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Table 2 Input data format for the program PAAP Data set 1. Title 2. Design control Column A70 15 Variable Description Job title and general comments Geometric imperfection method 0: No geometric imperfection (default) 1: Explicit imperfection modeling 2: Equivalent notional load 3: Further reduced tangent modulus Strength reduction factor c = 0.85, b = 0.9 0: No reduction factors considered (default) 1: Reduction factors considered Total number of nodal points of the structure Total number of supports Allowable number of load increments (default = 100); at least two or three times larger than the scaling number Number of connection types (110) Number of frame types (120) Number of truss types (110) Number of connection elements (150) Number of frame elements (1200) Number of truss elements (150) Connection type number Ultimate moment capacity of connection Initial stiffness of connection Shape parameter of connection Frame type number Cross-section area Moment of inertia Plastic section modulus Modulus of elasticity Yield stress Identication of column member, IFCOL = 1 for column (default = 0) Truss type number Cross-section area Moment of inertia Modulus of elasticity Yield stress Identication of column member, ITCOL = 1 for column (default = 0) Connection element number Frame element number containing the connection Identication of element ends containing the connection 1: Connection attached at element end i 2: Connection attached at element end j Connection type number Number of same elements for automatic generation (default = 1) Element number (IFMCNT) increment of automatically generated elements (default = 1) Frame element number Horizontal projected length; positive for ij direction in global x-direction Vertical projected length; positive for ij direction in global y-direction Frame type number Number of node i Number of node j Number of same elements for automatic generation (default = 1) Node number increment of automatically generated elements (default = 1) Truss element number Horizontal projected length; positive for ij direction in global x-direction Vertical projected length; positive for ij direction in global y-direction Truss type number Number of node i Number of node j Number of same elements for automatic generation (default = 1) Node number increment of automatically generated elements (default = 1)

IGEOIM

610

ILRFD

3. Job control

15 610 1115 15 610 1115 15 610 1115 15 615* 1625* 2635* 15 615* 625* 2635* 3645* 4655* 5560 15 615* 1525* 2535* 3645* 4650 15 610 1115

NNODE NBOUND NINCRE NCTYPE NFTYPE NTTYPE NUMCNT NUMFRM NUMTRS ICTYPE Mu Rki n IFTYPE A I Z E FY IFCOL ITYPE A I E FY ITCOL LCNT IFMCNT IEND

4. Total number of element type

5. Total number of element

6. Connection property

7. Frame element property

8. Truss element property

9. Connection element data

1620 2125 2630 10. Frame element data 15 615* 1625* 2630 3135 3640 4145 4650 15 615* 1625* 2630 3135 3640 5155 5660

JDCNT NOSMCN NELINC LFRM FXO FYO JDFRM IFNODE JFNODE NOSMFE NODINC LTRS TXO TYO JDTRS ITNODE JTNODE NOSMTE NODINC

11. Truss element data

Continued over

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Table 2 Continued Data set 12. Boundary condition Column 15 610 1115 1620 2125 2630 15 615* 1625* 2635* 3640 4145 Variable NODE XFIX YFIX RFIX NOSMBD NODINC NODE XLOAD YLOAD RLOAD NOSMLD NODINC Description Node number of support XFIX = 1 for restrained in global x-direction YFIX = 1 for restrained in global y-direction RFIX = 1 for restrained in rotation Number of same boundary conditions for automatic generation (default = 1) Node number increment of automatically generated supports (default = 1) Node number where a load applied Incremental load in global x-direction Incremental load in global y-direction Incremental moment in global -direction Number of same loads for automatic generation (default = 1) Node number increment of automatically generated loads (default = 1)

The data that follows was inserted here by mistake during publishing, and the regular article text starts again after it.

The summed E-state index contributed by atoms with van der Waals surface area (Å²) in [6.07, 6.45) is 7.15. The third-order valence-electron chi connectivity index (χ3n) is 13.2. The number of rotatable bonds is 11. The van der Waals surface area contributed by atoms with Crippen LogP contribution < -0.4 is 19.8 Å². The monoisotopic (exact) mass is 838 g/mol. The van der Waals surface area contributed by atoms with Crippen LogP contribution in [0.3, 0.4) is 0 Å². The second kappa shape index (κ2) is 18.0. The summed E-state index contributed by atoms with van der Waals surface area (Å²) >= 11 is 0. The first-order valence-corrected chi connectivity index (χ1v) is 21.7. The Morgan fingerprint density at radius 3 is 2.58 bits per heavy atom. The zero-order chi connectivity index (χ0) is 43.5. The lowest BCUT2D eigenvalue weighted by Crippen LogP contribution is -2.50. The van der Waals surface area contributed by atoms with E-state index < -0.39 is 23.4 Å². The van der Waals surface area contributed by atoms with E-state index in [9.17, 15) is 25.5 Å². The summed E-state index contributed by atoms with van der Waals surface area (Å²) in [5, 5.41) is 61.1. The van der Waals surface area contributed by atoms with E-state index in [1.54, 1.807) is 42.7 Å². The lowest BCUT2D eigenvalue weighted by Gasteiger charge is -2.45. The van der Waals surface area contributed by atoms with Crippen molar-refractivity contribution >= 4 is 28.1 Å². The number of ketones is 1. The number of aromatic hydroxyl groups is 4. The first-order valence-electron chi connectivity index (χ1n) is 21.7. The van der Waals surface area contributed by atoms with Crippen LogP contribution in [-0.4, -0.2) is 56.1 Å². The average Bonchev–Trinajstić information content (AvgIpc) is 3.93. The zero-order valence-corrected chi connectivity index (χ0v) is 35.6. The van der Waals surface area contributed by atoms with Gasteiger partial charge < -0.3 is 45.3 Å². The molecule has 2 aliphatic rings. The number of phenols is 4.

13. Incremental loads

*Indicates the real value (F or E format) to input, otherwise integer value (I format).

loaddisplacement behavior. The incremental loads can be determined by dividing the combined factored loads by the recommended scaling number of 1050. The simple incremental solution method is implemented here for practical use. The errors in using the simple incremental solution method can be minimized with an automatic scaling of the incremental loads, when changes in the element stiffness parameter exceed a predened tolerance in the program. 4.7. Step 7: preparation of input data

in the resulting load carrying capacity. The resistance factors are selected as 0.85 for axial strength and 0.9 for exural strength corresponding to AISC-LRFD specication [4]. The adequacy of the structural system can be directly evaluated by comparing the resulting load carrying capacity Rn with the applied factored loads iQi in Step 2. Separate member capacity checks are not necessary since the predicted ultimate load of a structural system will not violate individual member capacity encompassed by the AISC-LRFD equations [2]. 4.10. Step 10: serviceability check

Based on the input data format in Table 2, the input data le P.DAT can be made by users. The input data format is basically similar to that of the linear elastic analysis with proper considerations of geometric imperfections and incremental loads. 4.8. Step 8: program execution The program execution can be done simply by typing in a batch le command RUN on the screen. The program continues analysis for increased loads, and stops when it reaches its ultimate state. 4.9. Step 9: ultimate load carrying capacity check The proposed methods are based on the limit state approach to strength design. The limit state format may be written as: